Dissident republican groups may try to mount terrorist attacks on the British mainland, the independent reviewer of the counter-terrorism laws has warned.
Alex Carlile said there was a “paramount need for continuous vigilance” in the North following a series of terrorist incidents over recent months.
“The number of terrorism incidents in Northern Ireland has increased, as has the evidence of the existence of determined and dangerous groups of dissident republicans with the ability to manufacture and deploy lethal explosive devices,” he said in his report on the working of the terror laws in 2009.
“Their main targets to date appear to be the police and armed services. Unfortunately, one cannot possibly exclude the possibility of dissident paramilitaries mounting terrorist attacks in Great Britain.”
Incidents so far this year have included a car bomb attack in April on the Army base which houses MI5’s headquarters in the North. The Real IRA claimed responsibility for the attack.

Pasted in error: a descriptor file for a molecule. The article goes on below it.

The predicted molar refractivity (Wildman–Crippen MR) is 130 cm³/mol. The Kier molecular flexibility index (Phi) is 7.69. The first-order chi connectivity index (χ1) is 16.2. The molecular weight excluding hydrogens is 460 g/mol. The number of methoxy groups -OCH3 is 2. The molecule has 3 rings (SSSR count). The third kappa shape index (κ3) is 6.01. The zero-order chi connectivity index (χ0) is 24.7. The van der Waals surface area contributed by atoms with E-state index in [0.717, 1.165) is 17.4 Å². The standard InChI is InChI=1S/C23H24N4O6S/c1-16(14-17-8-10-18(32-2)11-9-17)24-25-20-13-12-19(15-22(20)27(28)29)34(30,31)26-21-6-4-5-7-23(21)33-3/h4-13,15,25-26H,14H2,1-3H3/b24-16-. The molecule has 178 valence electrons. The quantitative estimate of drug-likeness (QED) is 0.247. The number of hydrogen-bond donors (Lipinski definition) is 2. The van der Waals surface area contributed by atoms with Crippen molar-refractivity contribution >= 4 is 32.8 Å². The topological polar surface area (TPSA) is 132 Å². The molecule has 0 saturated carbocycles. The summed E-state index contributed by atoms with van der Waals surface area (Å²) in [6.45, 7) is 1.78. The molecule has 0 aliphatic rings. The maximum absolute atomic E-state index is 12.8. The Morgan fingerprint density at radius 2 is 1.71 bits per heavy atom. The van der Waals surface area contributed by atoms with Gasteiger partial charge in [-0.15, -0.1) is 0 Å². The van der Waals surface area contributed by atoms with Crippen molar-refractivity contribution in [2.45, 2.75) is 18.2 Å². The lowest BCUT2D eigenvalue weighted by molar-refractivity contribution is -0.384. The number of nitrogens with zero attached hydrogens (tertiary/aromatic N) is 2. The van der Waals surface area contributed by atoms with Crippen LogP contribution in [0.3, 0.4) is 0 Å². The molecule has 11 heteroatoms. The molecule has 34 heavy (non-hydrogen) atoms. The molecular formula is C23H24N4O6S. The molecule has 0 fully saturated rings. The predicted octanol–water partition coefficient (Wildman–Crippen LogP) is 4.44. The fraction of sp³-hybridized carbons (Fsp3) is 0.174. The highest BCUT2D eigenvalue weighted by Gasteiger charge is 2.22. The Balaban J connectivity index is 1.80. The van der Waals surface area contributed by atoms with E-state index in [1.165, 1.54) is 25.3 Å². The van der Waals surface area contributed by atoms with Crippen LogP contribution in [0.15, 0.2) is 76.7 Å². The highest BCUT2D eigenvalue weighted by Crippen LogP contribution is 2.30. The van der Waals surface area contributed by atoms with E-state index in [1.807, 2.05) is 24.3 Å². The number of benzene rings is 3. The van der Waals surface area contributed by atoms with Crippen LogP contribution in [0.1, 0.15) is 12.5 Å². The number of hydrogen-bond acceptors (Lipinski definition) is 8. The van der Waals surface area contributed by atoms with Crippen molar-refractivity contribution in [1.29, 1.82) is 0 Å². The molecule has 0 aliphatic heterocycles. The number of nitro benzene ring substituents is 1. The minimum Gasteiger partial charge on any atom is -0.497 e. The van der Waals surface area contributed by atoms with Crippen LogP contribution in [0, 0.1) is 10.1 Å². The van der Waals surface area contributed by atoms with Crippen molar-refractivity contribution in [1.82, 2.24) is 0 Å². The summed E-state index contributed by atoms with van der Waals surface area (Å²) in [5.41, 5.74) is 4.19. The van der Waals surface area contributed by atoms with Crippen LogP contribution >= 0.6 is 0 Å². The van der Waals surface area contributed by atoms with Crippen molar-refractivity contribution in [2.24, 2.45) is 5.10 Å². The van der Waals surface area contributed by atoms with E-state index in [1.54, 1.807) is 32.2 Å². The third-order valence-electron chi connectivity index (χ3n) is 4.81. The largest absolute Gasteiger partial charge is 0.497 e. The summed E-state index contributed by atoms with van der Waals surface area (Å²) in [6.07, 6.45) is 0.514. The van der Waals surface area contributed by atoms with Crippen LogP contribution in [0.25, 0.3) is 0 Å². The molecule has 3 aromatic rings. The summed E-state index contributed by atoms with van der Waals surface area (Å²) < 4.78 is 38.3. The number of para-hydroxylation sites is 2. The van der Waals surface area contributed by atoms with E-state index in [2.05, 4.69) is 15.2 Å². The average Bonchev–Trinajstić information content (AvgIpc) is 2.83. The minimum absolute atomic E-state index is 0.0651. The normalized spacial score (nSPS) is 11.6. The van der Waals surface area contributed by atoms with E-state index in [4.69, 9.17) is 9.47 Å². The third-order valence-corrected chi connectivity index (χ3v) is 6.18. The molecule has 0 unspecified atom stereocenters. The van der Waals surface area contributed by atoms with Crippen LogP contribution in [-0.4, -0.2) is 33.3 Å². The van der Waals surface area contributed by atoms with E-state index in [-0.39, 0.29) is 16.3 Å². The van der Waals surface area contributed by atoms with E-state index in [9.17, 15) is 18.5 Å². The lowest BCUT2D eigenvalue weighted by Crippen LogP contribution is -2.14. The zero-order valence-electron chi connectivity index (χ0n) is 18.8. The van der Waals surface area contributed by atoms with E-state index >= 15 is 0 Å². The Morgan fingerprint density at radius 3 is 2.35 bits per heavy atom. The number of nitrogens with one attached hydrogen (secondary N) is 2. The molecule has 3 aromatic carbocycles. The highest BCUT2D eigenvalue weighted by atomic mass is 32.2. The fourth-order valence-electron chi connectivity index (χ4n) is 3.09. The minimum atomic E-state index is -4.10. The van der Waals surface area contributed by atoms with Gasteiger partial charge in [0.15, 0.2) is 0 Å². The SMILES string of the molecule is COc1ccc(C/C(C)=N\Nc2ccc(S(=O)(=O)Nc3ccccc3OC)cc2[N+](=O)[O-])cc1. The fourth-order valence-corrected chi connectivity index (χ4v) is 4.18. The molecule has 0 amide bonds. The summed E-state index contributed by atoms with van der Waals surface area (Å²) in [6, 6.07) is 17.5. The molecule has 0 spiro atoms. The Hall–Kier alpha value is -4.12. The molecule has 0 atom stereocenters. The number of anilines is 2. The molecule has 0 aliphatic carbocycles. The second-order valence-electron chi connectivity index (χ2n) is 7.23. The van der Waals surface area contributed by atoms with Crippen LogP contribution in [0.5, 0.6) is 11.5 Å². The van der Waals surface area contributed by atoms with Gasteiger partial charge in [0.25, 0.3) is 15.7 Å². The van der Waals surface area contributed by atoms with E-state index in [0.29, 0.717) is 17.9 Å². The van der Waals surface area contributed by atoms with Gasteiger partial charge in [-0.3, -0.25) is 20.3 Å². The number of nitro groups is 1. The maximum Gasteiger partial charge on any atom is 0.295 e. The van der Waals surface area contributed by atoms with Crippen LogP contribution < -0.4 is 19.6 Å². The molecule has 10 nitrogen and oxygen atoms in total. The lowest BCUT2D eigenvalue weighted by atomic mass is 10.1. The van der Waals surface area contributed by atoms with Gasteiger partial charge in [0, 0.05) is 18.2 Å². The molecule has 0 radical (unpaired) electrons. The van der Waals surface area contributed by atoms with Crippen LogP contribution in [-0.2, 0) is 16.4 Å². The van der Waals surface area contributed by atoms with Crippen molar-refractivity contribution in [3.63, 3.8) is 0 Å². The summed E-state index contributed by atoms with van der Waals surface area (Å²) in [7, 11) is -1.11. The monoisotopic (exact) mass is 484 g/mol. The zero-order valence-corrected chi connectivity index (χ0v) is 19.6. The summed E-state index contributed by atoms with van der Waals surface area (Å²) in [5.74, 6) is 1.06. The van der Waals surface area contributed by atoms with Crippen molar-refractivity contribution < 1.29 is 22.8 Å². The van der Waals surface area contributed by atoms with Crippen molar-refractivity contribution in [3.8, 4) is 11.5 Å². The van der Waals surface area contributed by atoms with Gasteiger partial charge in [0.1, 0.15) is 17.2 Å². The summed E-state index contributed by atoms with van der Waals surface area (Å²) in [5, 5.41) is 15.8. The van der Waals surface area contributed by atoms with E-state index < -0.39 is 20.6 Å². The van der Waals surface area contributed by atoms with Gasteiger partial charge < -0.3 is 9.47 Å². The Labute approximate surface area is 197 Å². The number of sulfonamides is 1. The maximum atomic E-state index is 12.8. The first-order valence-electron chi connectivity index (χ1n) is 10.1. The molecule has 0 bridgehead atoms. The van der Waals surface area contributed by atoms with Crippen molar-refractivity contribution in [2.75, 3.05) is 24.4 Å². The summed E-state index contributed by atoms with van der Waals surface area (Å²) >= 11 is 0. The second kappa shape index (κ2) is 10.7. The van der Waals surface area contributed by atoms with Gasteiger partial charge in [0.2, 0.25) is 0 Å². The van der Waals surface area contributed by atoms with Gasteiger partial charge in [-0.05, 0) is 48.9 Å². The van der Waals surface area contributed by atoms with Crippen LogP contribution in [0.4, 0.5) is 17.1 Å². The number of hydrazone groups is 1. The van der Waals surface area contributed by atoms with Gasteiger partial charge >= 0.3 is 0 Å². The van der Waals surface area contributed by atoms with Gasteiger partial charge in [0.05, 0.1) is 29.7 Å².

The group is one of two main dissident republican groups, along with the Continuity IRA, opposed to the peace settlement in the North which has seen the establishment of the power-sharing assembly at Stormont.
Overall, Mr Carlile said he was “optimistic” for the future of the devolved institutions in Northern Ireland and he praised the willingness of the political parties to overcome their differences and to work together.
However he said he remained “pessimistic” about the continuing threat of international terrorism violent Islamic jihadists.
“As the director-general of the Security Service (MI5) and others have made clear, complacency founded upon the recent absence of fatal terrorist attacks would be misplaced and unwise.”
There was, he said, increasing evidence of terrorism being planned on a “wider international front” than in the past.
“Somalia and Bangladesh are worrying examples of countries in relation to which UK resident participants may be preparing acts of terrorism, and from which terrorism against the UK and UK assets may emerge,” he said.